Improving students’ exposure to researchers outside our department will be accomplished in three ways. First, a colloquium series that features scientists in related fields around campus and visiting scientists will be established. Second, an annual lecture will be established. Third, we will solicit funds to make travel to national meetings possible for more graduate students

Doctoral student exposure to researchers outside the department can be measured in terms of the number of colloquia and lectures presented, the number of students who attend these events, the number of students who travel to national meetings, and student evaluation of their experiences.

Improve Graduate Student Funding To Recruit Outstanding Students

The Department has ~125 graduate students spread across the Ph.D., Au.D. and Master’s programs. Funding for these students, especially master’s students and international doctoral students, is limited. The department currently has an NIH predoctoral training grant that supports 5-6 doctoral students, all of whom must be U.S. citizens; 7 TA appointments; 2-3 clinical supervisory appointments; and a few positions funded year-to-year from grants to individual faculty.

The Department will strive to obtain additional graduate student funding through the following mechanisms: (a) requesting additional TA support to cover the increased number of labs offered in the undergraduate curriculum; and (b) encouraging faculty to fund graduate students on their individual grants. Success with respect to this goal will be measured by the number of funded positions available to graduate students and the acceptance rate among top students in our applicant pool.

Increase External Funding Of Basic And Applied Research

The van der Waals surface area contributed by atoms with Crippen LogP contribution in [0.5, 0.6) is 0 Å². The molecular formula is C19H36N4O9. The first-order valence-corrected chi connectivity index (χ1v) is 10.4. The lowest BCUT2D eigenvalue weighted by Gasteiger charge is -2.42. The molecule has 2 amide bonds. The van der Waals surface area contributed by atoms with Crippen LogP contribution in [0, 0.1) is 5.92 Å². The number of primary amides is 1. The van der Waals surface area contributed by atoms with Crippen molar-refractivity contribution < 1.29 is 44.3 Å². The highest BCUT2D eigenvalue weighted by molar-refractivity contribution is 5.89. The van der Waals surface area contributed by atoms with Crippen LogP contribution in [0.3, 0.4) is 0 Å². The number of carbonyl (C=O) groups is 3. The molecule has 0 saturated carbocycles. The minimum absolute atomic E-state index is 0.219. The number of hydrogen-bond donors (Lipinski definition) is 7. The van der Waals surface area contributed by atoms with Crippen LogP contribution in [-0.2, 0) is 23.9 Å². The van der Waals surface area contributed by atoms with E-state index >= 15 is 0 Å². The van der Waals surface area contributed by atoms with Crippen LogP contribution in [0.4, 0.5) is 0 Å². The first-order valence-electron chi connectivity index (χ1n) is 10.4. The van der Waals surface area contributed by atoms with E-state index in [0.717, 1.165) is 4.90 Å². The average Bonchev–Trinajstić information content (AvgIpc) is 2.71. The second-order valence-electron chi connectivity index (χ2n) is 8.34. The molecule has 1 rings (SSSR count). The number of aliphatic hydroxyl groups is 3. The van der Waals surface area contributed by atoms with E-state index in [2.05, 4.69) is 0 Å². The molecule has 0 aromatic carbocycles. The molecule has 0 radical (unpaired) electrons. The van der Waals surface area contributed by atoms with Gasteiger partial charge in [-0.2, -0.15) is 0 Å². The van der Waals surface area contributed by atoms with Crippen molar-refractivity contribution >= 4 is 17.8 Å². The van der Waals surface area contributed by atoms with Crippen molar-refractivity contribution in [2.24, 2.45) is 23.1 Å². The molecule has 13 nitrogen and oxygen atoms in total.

Historically, this Department has been highly successful in obtaining external funding to support faculty and student research. This success has helped to establish the reputation of the department as one of the best in the nation, to attract students to our professional and academic programs, to support students financially, and to make it possible for the Department to grow in the face of reduced state funding.

Given the importance of external funding to the Department, external research funding shall be established as a top priority at the departmental level. This priority entails a redistribution of faculty effort to permit an increased focus on externally funded research. Success will be measured in terms of the number of grant applications submitted, the number of grants funded and the total number of grant dollars brought into the University.

Encourage Interdisciplinary Training And Research Collaborations

Expanding interdisciplinary collaboration is a primary mission of the Department Speech and Hearing Sciences. The Department is committed to creating collaborative partnerships with those who share out vision of improving the quality of life for individuals affected by communication disorders. Given the centrality of communication for learning, educational success and socio-emotional well-being, Speech and Hearing Sciences is uniquely positioned to collaborate with those who work to in all aspects of speech, language, and hearing.

Success of this collaborative effort will ultimately be determined by the breadth and depth of collaborations established for classroom education as well as research training and partnerships.